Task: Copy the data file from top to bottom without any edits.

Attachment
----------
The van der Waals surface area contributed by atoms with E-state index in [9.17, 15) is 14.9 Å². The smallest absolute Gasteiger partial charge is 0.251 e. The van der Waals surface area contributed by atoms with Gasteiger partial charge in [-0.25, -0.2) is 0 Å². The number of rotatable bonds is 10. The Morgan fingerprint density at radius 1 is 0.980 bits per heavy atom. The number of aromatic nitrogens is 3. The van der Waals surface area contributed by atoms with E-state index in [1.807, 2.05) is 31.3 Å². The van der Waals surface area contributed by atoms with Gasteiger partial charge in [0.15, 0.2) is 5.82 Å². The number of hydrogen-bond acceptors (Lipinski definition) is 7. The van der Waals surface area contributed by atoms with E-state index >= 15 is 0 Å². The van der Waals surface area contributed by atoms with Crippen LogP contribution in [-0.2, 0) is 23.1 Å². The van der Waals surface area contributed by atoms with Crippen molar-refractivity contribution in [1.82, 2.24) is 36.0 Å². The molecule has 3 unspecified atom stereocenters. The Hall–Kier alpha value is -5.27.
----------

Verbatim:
The van der Waals surface area contributed by atoms with E-state index in [9.17, 15) is 14.9 Å². The smallest absolute Gasteiger partial charge is 0.251 e. The van der Waals surface area contributed by atoms with Gasteiger partial charge in [-0.25, -0.2) is 0 Å². The number of rotatable bonds is 10. The Morgan fingerprint density at radius 1 is 0.980 bits per heavy atom. The number of aromatic nitrogens is 3. The van der Waals surface area contributed by atoms with E-state index in [1.807, 2.05) is 31.3 Å². The van der Waals surface area contributed by atoms with Gasteiger partial charge in [0.15, 0.2) is 5.82 Å². The number of hydrogen-bond acceptors (Lipinski definition) is 7. The van der Waals surface area contributed by atoms with E-state index >= 15 is 0 Å². The van der Waals surface area contributed by atoms with Crippen LogP contribution in [-0.2, 0) is 23.1 Å². The van der Waals surface area contributed by atoms with Crippen molar-refractivity contribution in [1.82, 2.24) is 36.0 Å². The molecule has 3 unspecified atom stereocenters. The Hall–Kier alpha value is -5.27.